Employer’s quick action bars racial harassment claim

published in McAfee & Taft EmployerLINC | March 4, 2014

By Nathan Whatley

Recently, a federal circuit court of appeals overturned a six-figure jury award in a case alleging racial harassment that involved talk of lynching and thinly veiled references to the Ku Klux Klan. Here’s another example of where an employer’s prompt response really paid off.

Racial comments and complaints

equal-justiceThe case was brought by Denton County, TX, Assistant District Attorney Nadiya Williams-Boldware against another prosecutor in the office, Cary Piel, based upon Piel’s comments. Piel was a “self-described redneck” and was talking one day to Williams-Boldware about a case involving an African-American defendant who had driven through and “desecrated” a historic cemetery. When police responded to the scene, the defendant spewed racist language at them. Piel told Williams-Boldware, who was also African-American, that the woman’s actions “made him understand why people hung from trees,” and also made Piel “want to go home and put on his white pointy hat.”

The same day that Piel made the comments, Williams-Boldware made a complaint which moved quickly through the DA’s office. The next day, the district attorney reprimanded Piel and required him to attend diversity training. At the same time, Williams-Boldware was assigned to a division where she would not be supervised by Piel’s wife. Two months after Piel’s discipline and her transfer, Williams-Boldware overheard Piel say he needed a “boombox” for an upcoming trial. Williams-Boldware took Piel’s comments as a critique of African-American culture. Her feelings were reinforced when Piel went on to state, “I better watch what I say or else I’ll have to take another one of those classes.” Four weeks later, another assistant district attorney called Williams-Boldware a “troublemaker” as he was walking past her office.

Let the litigation begin … and end

Williams-Boldware filed a lawsuit claiming that the actions and comments of her co-workers amounted to a race-based hostile work environment that violated Title VII. The jury agreed with the assistant district attorney and awarded her $510,000. But wait …

The appeals court overturned the jury and found in favor of the employer. While the facts were largely undisputed, they were not sufficient to prove Williams-Boldware experienced a hostile work environment for which Denton County should be held liable. The court explained: “These incidents did not involve a protracted outpouring of racially invidious harassment that required large-scale institutional reform.” The court further concluded “Denton County was required to implement prompt remedial measures to prevent Cary, and anyone else, from engaging in racially harassing conduct toward Williams-Boldware.” The court approved Denton County’s response, saying it “could not have been more prompt.”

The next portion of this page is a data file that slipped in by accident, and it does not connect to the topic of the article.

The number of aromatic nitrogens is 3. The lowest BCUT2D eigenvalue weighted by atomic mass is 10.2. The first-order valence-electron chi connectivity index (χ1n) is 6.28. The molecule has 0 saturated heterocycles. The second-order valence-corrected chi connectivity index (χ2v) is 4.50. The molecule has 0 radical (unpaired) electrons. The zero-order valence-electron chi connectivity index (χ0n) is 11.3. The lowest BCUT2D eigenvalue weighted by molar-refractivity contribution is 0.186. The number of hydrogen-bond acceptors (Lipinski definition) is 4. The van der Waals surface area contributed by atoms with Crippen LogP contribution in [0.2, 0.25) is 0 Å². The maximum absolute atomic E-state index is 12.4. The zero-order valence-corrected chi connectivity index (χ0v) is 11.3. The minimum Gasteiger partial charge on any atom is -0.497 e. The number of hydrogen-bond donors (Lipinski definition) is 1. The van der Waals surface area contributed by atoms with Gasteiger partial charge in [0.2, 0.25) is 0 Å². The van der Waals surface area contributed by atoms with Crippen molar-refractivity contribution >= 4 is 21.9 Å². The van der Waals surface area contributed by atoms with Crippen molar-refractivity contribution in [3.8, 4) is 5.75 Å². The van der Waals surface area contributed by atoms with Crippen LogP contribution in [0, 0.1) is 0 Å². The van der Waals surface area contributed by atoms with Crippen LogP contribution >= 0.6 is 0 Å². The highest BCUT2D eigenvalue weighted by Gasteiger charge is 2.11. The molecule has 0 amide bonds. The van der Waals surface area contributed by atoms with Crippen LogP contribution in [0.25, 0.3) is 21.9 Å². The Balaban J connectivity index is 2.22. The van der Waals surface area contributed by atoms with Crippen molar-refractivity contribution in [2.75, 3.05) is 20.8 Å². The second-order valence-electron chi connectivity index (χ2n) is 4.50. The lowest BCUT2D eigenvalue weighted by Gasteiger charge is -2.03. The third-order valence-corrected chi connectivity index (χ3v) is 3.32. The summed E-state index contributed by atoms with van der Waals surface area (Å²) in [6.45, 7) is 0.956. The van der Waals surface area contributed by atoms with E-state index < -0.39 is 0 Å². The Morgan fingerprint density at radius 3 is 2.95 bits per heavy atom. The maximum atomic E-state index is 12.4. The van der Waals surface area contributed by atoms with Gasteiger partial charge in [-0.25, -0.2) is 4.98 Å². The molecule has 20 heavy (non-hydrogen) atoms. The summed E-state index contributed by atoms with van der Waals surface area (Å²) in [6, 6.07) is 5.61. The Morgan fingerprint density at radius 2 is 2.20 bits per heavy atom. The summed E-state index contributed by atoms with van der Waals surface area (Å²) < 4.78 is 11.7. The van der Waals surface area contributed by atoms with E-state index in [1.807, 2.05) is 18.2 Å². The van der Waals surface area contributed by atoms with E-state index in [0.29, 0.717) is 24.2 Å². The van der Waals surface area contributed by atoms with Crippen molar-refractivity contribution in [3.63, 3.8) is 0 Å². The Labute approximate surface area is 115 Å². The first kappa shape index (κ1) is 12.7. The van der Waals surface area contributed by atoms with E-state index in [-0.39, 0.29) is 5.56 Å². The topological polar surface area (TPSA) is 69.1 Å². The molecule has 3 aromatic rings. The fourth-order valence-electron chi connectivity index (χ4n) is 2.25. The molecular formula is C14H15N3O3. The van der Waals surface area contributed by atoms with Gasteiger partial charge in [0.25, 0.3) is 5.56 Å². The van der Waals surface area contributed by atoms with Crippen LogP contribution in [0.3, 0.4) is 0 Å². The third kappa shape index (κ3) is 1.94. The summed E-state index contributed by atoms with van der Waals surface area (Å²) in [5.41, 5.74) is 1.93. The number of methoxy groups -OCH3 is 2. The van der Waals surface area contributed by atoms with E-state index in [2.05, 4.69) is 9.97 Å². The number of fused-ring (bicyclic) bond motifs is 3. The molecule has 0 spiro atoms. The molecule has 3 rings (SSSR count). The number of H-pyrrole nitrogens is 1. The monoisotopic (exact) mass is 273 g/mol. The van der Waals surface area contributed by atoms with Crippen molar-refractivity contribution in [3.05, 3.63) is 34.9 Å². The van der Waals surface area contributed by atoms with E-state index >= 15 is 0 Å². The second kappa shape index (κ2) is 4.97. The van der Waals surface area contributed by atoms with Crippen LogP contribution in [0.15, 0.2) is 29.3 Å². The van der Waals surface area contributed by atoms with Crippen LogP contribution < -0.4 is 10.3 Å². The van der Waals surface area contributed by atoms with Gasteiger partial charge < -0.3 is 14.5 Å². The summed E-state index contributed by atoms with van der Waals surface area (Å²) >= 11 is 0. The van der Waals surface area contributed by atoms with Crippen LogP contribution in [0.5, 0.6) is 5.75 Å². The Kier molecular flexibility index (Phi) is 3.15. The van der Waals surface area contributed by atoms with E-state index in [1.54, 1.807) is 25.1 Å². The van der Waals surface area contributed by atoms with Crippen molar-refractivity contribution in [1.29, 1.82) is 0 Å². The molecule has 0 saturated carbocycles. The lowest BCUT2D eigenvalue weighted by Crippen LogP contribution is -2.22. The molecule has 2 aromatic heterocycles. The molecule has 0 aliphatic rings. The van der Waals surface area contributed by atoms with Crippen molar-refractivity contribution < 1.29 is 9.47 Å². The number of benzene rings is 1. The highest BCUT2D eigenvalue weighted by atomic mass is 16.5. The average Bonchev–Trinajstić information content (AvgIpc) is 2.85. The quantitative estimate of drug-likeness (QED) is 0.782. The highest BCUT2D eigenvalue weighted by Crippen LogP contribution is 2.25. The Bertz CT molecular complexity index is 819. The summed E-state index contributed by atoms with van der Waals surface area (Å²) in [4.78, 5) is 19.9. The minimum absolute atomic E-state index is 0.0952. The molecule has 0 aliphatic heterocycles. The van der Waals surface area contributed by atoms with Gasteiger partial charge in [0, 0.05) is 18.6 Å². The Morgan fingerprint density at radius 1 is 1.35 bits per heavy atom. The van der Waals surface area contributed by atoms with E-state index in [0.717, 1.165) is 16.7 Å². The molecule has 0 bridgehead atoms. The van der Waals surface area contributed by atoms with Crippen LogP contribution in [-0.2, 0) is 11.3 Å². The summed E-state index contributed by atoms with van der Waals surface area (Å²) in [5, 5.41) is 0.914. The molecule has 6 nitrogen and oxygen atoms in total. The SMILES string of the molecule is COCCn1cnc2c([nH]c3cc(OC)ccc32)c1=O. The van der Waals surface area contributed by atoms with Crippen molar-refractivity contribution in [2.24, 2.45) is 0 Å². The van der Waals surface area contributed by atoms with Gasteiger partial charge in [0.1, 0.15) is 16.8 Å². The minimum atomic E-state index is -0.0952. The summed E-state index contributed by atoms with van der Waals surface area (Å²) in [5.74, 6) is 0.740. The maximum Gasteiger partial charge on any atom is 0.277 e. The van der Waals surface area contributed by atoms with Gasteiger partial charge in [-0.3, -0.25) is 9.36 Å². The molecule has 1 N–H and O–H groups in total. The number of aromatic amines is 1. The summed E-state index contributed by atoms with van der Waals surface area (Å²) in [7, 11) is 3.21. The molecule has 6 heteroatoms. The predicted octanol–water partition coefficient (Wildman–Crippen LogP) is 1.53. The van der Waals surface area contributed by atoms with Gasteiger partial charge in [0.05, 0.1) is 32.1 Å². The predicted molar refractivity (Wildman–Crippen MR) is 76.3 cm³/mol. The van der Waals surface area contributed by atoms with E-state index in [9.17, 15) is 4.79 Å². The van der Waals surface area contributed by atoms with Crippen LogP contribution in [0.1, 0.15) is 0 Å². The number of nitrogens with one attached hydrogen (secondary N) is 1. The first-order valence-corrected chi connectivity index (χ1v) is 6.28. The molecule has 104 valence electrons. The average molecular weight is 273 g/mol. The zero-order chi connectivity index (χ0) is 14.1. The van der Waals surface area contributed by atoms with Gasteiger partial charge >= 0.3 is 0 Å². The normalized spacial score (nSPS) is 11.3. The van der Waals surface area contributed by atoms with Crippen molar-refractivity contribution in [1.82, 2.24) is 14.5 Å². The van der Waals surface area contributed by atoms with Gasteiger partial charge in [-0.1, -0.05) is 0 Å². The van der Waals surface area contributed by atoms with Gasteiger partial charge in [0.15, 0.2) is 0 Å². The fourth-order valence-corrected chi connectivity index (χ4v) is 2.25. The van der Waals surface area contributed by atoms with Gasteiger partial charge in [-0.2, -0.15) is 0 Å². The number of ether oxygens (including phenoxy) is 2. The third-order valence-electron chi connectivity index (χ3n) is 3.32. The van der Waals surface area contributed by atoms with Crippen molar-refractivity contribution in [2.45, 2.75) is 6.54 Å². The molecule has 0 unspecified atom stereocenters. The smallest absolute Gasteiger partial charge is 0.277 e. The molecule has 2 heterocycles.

In less than 24 hours after her complaint, Williams-Boldware was meeting with the district attorney and his first assistant. During this meeting, Williams-Boldware was afforded the opportunity to fully explain the comments and to describe what she experienced. The district attorney and first assistant requested Williams-Boldware’s input on crafting an appropriate response. Williams-Boldware requested a meeting with Piel, and her request was granted. Immediately thereafter, officials from Denton County verbally reprimanded Piel and required Piel to attend diversity training. County officials also took steps to ensure that Williams-Boldware would no longer be supervised by Piel’s wife.

The lesson

Denton County’s quick and reasonable reaction to William-Boldware’s complaints made the difference. The employer’s rapid response also made sure additional, perhaps even more offensive, comments or behavior did not occur.

  • Williams-Boldware v. Denton County, Case No. 13-40044 (5th Cir. 1/31/14)